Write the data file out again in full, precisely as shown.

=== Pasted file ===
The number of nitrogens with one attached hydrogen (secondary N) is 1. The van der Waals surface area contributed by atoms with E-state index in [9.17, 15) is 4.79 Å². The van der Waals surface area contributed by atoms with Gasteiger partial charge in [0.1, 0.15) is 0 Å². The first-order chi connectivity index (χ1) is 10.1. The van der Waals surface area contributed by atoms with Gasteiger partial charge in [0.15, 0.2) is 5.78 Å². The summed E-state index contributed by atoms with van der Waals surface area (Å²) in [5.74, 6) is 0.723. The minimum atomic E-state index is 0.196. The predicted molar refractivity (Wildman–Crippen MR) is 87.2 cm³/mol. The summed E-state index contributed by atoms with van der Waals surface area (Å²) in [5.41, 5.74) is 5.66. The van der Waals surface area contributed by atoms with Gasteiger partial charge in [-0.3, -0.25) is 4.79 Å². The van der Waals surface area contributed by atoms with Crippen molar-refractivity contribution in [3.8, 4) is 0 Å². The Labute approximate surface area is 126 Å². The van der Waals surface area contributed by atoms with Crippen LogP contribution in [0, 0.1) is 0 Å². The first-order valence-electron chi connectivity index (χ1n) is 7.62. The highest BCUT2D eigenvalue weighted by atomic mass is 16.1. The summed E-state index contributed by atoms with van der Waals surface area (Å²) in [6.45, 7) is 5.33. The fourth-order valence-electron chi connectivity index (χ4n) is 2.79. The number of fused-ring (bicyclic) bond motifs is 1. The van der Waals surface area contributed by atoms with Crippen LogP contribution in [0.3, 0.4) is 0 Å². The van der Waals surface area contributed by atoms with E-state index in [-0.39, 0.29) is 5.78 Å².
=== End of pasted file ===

The number of nitrogens with one attached hydrogen (secondary N) is 1. The van der Waals surface area contributed by atoms with E-state index in [9.17, 15) is 4.79 Å². The van der Waals surface area contributed by atoms with Gasteiger partial charge in [0.1, 0.15) is 0 Å². The first-order chi connectivity index (χ1) is 10.1. The van der Waals surface area contributed by atoms with Gasteiger partial charge in [0.15, 0.2) is 5.78 Å². The summed E-state index contributed by atoms with van der Waals surface area (Å²) in [5.74, 6) is 0.723. The minimum atomic E-state index is 0.196. The predicted molar refractivity (Wildman–Crippen MR) is 87.2 cm³/mol. The summed E-state index contributed by atoms with van der Waals surface area (Å²) in [5.41, 5.74) is 5.66. The van der Waals surface area contributed by atoms with Gasteiger partial charge in [-0.3, -0.25) is 4.79 Å². The van der Waals surface area contributed by atoms with Crippen molar-refractivity contribution in [3.8, 4) is 0 Å². The Labute approximate surface area is 126 Å². The van der Waals surface area contributed by atoms with Crippen LogP contribution in [0, 0.1) is 0 Å². The first-order valence-electron chi connectivity index (χ1n) is 7.62. The highest BCUT2D eigenvalue weighted by atomic mass is 16.1. The summed E-state index contributed by atoms with van der Waals surface area (Å²) in [6.45, 7) is 5.33. The fourth-order valence-electron chi connectivity index (χ4n) is 2.79. The number of fused-ring (bicyclic) bond motifs is 1. The van der Waals surface area contributed by atoms with Crippen LogP contribution in [0.3, 0.4) is 0 Å². The van der Waals surface area contributed by atoms with E-state index in [-0.39, 0.29) is 5.78 Å².